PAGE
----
5. Target Taliban senior leaders. A central pillar of the administration’s strategy for Afghanistan has been a negotiated settlement with the Taliban’s senior leaders. To this end, the U.S. has not actively targeted its leaders within Pakistan, although though it has increased UAV attacks against al-Qaida within the Federally Administered Tribal Areas. Additionally, there have been no attacks within the area of Quetta in Pakistan, where senior Taliban leaders are known to congregate. Furthermore, independent operations have not been attempted in Karachi and other cities where some senior Taliban leaders reside.
A strategy that targets senior Taliban leaders will provide needed military and moral support to an Afghan government increasingly on its own, and provide needed security space as Kabul assumes more responsibility for its security affairs.
6. Reduce development spending. The cash tsunami that was unleashed in Afghanistan when development spending increased in 2009 fed corruption. Additionally, the chronic inability of the U.S. government to account for the money it has spent raises serious questions about its ability to manage the conflict responsibly. Furthermore, few, if any, corrupt Afghan officials have been convicted. Cutting development spending will force the Afghan government to assume more responsibility for its financial future and prompt it to develop its own revenue sources. It will also reduce the U.S. costs of the war, making it easier to fund a long-term military presence.
7. Reduce the role of NATO. The arrival of NATO in Afghanistan and its assumption of control of the campaign in 2005-6 greatly inhibited the ability of coalition forces to fight the Taliban insurgency. Weighed down by bureaucracy, a lack of experience with counterinsurgency, insufficient political support at home and risk-averse behavior, NATO’s approach to fighting the insurgency did little to quell the conflict. Many alliance countries have already left Afghanistan or are intending to do so; continued reductions in NATO’s Afghan footprint will allow better-coordinated U.S. forces to wage a better counterinsurgency campaign.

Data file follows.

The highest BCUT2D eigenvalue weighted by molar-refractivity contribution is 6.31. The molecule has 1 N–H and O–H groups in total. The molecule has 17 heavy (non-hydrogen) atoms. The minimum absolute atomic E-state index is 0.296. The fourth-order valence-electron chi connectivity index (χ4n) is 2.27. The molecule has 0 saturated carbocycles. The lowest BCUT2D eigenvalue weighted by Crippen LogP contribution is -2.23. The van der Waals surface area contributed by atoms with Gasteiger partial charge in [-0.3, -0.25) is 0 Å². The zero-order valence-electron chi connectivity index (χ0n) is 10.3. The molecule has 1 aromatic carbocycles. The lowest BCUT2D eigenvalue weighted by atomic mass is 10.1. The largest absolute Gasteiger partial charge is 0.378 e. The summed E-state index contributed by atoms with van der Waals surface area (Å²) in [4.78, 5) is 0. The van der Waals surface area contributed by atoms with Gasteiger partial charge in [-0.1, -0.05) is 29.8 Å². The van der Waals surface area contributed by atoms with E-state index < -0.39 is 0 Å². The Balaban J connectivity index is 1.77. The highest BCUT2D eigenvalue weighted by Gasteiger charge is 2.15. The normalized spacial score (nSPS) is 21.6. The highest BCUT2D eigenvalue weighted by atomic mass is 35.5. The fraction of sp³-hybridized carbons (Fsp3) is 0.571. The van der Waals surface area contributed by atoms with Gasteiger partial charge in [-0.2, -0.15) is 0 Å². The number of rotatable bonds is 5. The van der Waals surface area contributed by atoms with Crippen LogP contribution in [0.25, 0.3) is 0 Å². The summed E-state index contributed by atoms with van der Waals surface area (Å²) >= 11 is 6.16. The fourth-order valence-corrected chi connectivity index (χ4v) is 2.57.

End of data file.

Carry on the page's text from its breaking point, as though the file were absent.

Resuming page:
8. Have talks with the Taliban leaders, but no negotiations. A determined campaign to defeat the Taliban will inevitably lead some members of the Islamist movement to seek either re-integration or reconciliation with the Afghan government. Largely for this reason, it is useful to maintain talks with the Taliban if only to allow some of its members to change sides and join the Afghan government. There will not be a negotiated end to the war with the Taliban; our present strategy has squandered any leverage we may have had.
9. Develop Afghanistan’s natural resources. Throughout its history, Afghanistan has relied on an outside power for its financial stability. The rediscovery of about $4 trillion worth of minerals in 2010 suggests a way to change that.
10. Conduct an internationally legitimate 2014 election for Afghan president. The U.S. government’s poor handling of the 2009 and 2010 elections in Afghanistan cannot be repeated. Charges of corruption called into question the legitimacy of the Karzai administration and the country’s entire government system. The U.S. must step up its efforts to ensure that an honest, fair and legitimate Afghan presidential election is held 2014.